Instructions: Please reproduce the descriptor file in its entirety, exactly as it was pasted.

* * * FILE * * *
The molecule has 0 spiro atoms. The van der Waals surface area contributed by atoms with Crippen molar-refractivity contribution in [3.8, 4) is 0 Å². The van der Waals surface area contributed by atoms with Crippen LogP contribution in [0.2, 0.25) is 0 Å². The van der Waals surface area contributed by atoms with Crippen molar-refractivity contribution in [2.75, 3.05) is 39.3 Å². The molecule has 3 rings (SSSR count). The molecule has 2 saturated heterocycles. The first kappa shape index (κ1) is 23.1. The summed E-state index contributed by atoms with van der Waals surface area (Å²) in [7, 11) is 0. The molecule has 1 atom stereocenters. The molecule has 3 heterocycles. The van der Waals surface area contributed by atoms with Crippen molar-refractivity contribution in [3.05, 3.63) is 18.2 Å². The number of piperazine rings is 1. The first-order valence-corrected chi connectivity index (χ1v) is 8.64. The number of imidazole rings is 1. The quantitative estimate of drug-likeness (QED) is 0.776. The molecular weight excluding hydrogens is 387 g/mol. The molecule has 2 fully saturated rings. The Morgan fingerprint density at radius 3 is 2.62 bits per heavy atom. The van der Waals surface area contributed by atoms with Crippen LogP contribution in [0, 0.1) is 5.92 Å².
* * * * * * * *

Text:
The molecule has 0 spiro atoms. The van der Waals surface area contributed by atoms with Crippen molar-refractivity contribution in [3.8, 4) is 0 Å². The van der Waals surface area contributed by atoms with Crippen LogP contribution in [0.2, 0.25) is 0 Å². The van der Waals surface area contributed by atoms with Crippen molar-refractivity contribution in [2.75, 3.05) is 39.3 Å². The molecule has 3 rings (SSSR count). The molecule has 2 saturated heterocycles. The first kappa shape index (κ1) is 23.1. The summed E-state index contributed by atoms with van der Waals surface area (Å²) in [7, 11) is 0. The molecule has 1 atom stereocenters. The molecule has 3 heterocycles. The van der Waals surface area contributed by atoms with Crippen molar-refractivity contribution in [3.05, 3.63) is 18.2 Å². The number of piperazine rings is 1. The first-order valence-corrected chi connectivity index (χ1v) is 8.64. The number of imidazole rings is 1. The quantitative estimate of drug-likeness (QED) is 0.776. The molecular weight excluding hydrogens is 387 g/mol. The molecule has 2 fully saturated rings. The Morgan fingerprint density at radius 3 is 2.62 bits per heavy atom. The van der Waals surface area contributed by atoms with Crippen LogP contribution in [0, 0.1) is 5.92 Å².